By MEG BARONE
Connecticut Post 04/30/04
FAIRFIELD - For geography buffs, Java is an island in Indonesia;
to computer science whiz kids, it's a computer language.
About 120 of the state's brightest high school students were tested Thursday on their knowledge of Java - the computer programming language - at the 11th annual GE Connecticut High School Computer Science Contest.
The 90-minute written test, held at GE Corporate Headquarters, challenged students to use their programming and problem-solving skills and their ability to carefully conduct analysis of technical areas.
Amity Regional High School in Woodbridge placed first in the state, and two of its students - Tony Zhang and Nathan Perelman - tied for first in individual competition.
The team from Central High School in Bridgeport placed fourth. "It was an enormous 50-question, multiple-choice test that dealt with cumulative knowledge of Java," said Mike Bifulco, 17, a first-time competitor from Shelton High School.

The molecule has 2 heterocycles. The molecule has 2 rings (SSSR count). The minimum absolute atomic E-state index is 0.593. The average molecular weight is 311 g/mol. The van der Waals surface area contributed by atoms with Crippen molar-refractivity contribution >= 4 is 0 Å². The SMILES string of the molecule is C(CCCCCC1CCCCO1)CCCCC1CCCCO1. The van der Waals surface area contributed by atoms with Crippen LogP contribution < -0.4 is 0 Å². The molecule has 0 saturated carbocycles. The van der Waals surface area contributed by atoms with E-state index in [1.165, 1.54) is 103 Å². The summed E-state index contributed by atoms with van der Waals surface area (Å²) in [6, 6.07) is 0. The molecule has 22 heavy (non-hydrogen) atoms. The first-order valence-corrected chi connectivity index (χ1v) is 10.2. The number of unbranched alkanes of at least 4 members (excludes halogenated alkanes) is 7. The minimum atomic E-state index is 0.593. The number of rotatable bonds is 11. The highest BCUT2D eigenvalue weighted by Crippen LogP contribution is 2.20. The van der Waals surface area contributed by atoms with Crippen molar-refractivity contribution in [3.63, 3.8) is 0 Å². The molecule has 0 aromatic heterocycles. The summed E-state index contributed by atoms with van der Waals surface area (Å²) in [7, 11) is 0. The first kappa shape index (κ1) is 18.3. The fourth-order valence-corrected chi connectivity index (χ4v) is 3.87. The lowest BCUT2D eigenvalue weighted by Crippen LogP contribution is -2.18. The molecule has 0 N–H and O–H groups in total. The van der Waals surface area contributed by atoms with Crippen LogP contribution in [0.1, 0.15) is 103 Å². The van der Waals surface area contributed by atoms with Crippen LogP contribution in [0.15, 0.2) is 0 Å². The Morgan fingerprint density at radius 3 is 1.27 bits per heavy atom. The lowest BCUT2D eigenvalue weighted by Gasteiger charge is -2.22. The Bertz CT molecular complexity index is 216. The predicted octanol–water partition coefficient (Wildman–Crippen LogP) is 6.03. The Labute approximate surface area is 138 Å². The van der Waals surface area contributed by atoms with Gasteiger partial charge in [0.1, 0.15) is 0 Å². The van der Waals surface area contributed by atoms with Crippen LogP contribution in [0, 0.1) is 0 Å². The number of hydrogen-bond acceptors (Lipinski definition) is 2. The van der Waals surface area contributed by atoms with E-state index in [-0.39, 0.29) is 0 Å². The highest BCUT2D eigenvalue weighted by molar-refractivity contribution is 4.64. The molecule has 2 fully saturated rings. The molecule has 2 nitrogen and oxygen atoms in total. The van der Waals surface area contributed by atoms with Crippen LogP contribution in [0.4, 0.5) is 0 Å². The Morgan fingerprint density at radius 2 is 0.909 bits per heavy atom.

"It was challenging. The questions really made you think about the Java language and how to solve problems," said Andrew Smith, 17, of Fairfield High School, who was competing for the second time.
Jack Nilan, a teacher at Central and the competition's originator; said it highlights the accomplishments of students who perform well academically but rarely get the spotlight.
Leang Chaing, 15, of Bridgeport, a Central student, said the competition is great practice for next week's Advanced Placement test, and that placing in the top 20 will look good on his college applications.
The top 20 students received two free computer courses at Fairfield University, where mathematics and computer science professors developed the test.
Armin Hamidovic, 17, another Central student, has benefited from performing well in three previous competitions, taking numerous computer courses.
"Next year when I go to Fairfield University I will be taking junior-level computer courses because I've already completed the first two years of required courses as a result of my accomplishment at the GE competition," said Hamidovic, who placed 8th overall.
Charles Kessler, 16, also a Central student, who placed in the top 20, said preparing for the GE competition "expands your knowledge of computers and computer programming, and it makes you more versatile in the corporate environment."